Cultivating great distributed teams
Your best meetings can be remote
A couple years ago, Keith Fahlgren joined me in some ridiculous conference performance art. We wired up real-time speech recognition and some hooks into Google Docs and Github to produce an automated transcription of our live talk, with audience commentary incorporated at the appropriate timestamps via Twitter hashtags. (It sorta worked, eventually.)
We were trying to transform the passive experience of a conference talk into the active participation we saw in our best meetings.
O’Reilly and Safari are distributed organizations, so nearly all of our meetings are virtual. And while we do value our in-person summits, we try to use that time for other purposes, like high-velocity, high collaboration project weeks. So our best meetings, the productive kind where decisions get made and things get done, happen online.
In 2012 we settled on a basic framework for document-driven meetings that we wrote about in Building Distributed Teams: Driving meetings with Google Docs. We’ve refined that process further as we’ve rolled it out to the whole company, but the essential principles are unchanged:
- All recurring meetings have a single Google Doc with a running head for “pending” items, and dated notes, in reverse chronological order (newest items at the top).
- Everyone in the meeting is responsible for agenda items, taking notes, and making corrections/clarifications in real time.
- Pending items and questions can be asked and answered asynchronously. Ideally many items meant for discussion get resolved before the next meeting.
As a result:
- Optional meetings become truly optional. The document is a rich representation of what actually happened, so there’s no need to show up to just “listen.”
- Excepting sensitive communication, documents are accessible by the entire company, so minutes are searchable using the rich Google Docs interface. This enables others to stumble upon relevant discussions when performing a general topic search.
- Conversations become richly multithreaded, extending out from just the space of the meeting itself. This is in contrast to dry traditional minutes (that record only what occurred), and to email discussion threads (that can’t effectively branch out or run in parallel).
“Don’t ask someone to take notes. Do ask everyone to update shared notes.” — John O’Duinn, Distributed: Evolving how we work and lead teams
I’ve been delighted to see these tactics emerge in other organizations too: at O’Reilly’s Cultivate event on corporate culture and transformation, John O’Duinn presented [PDF] his process, in principle very similar:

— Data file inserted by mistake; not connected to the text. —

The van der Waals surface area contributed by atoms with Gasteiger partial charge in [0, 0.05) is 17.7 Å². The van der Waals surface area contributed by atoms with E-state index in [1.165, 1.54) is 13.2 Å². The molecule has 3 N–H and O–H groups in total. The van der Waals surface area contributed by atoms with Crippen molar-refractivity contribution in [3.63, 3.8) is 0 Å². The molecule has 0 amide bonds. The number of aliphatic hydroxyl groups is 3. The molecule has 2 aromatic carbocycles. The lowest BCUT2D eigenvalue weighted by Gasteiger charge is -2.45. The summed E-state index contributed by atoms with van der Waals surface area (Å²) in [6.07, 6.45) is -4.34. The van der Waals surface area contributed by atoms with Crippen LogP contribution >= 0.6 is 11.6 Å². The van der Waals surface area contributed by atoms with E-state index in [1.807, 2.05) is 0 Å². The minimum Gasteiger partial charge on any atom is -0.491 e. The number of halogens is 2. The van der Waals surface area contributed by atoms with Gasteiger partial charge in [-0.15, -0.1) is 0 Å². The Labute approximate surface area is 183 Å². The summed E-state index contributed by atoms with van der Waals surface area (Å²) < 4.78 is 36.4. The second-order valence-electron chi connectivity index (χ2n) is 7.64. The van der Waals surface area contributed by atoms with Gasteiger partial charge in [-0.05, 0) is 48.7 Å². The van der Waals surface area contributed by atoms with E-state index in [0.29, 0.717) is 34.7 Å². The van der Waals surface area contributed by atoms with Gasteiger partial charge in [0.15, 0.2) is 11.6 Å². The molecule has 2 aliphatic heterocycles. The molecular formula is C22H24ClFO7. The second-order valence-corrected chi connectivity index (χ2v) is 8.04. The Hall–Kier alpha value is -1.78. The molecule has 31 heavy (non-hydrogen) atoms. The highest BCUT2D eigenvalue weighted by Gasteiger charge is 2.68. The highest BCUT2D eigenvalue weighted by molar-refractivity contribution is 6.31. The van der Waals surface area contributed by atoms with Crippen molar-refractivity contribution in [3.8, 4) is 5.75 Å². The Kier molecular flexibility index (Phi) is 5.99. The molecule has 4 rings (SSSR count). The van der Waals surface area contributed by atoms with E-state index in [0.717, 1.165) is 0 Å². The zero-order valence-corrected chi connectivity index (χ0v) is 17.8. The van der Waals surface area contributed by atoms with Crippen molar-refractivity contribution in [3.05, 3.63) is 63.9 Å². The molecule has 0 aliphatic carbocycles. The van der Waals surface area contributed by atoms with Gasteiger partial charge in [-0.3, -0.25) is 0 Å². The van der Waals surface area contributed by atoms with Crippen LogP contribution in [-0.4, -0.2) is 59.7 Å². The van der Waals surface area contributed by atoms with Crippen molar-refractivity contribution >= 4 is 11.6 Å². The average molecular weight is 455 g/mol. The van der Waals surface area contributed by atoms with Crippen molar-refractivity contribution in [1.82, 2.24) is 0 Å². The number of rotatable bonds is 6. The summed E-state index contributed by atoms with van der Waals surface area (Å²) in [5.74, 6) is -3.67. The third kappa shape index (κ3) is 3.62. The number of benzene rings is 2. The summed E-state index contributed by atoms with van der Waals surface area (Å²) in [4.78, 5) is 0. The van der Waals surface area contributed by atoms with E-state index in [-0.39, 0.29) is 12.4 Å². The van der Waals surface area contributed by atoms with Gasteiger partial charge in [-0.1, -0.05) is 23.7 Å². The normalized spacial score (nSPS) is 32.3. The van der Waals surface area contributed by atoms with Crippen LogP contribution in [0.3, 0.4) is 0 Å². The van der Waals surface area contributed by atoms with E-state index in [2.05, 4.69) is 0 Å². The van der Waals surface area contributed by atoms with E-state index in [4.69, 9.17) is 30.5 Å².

✅ Default meeting time 30 minutes
✅ Expect everyone to contribute to the agenda ahead of time
✅ Consider canceling the meeting if there’s nothing on the agenda
✅ Prefer information-dense video meetings to time-wasting conference calls (“Who just joined?”)
And a few new-to-me ideas:
- New agenda items are added-to-bottom, to ensure that nobody with a big title gets to drop something in at the last minute and take up the whole meeting
- Even for office workers, use headsets and eye-level cameras rather than room cameras, to maximize body language visibility
John’s team uses Etherpad rather than Google Docs for their distributed note-taking. I asked him what advantages he found with it, and whether they outweighed the user-friendliness of Google’s product:
“I tried both and found that I prefer Etherpad because a) it has line numbers, and b) color highlighting of changes — together these make it faster in the meeting to notice what is being changed and also say, ‘Hey Mary, back on line 27, why did you change the deadline from 9am to 5pm?’ ”
I believe that information sharing in an organization should be a “pull” rather than “push” model. Pull models are egalitarian — less information is locked away in inaccessible email threads. A pull model also enforces personal responsibility: I can’t claim I didn’t know about an important decision or initiative. John’s experience echoes my own:
“Once people saw that they were getting fewer interrupts asking-for-status and they could get more work done, keeping individual tickets updated as the sole source of truth caught on like wildfire. If I as the boss come asking for status, it’s totally fair for you to reply with just the bug number.”
And we also agree that providing a diversity of mechanisms for getting agenda items into meetings benefits a team with differing communication styles:
I had noticed that meetings tended to be dominated by the same vocal types. No-one wants to be the person raising a complex topic in the closing minutes of a meeting, so some people were repeatedly being blocked out. Having everyone append items to the agenda, and having the meeting moderator keep that sequence in the meeting, meant that others who were not as vocal could be assured their item would be covered.
And last but certainly not least, John emphasized my favorite piece of corporate culture advice, succinctly packaged:
Start meetings on time, out of respect for those who were punctual.
Thanks to John O’Duinn for his thoughtful answers and great presentation.
At Safari and O’Reilly, we believe that great work is done by people who are paying attention to new thinking, who are versed in the classics of their discipline, and who share what they learn with those around them. We believe that great workplaces invest in giving their people the opportunity to learn, to improve their skills to do their best work, and to promote a culture of sharing. If you want to drive business outcomes through a culture of continuous learning at your organization, drop us a line and we’ll help you get there.
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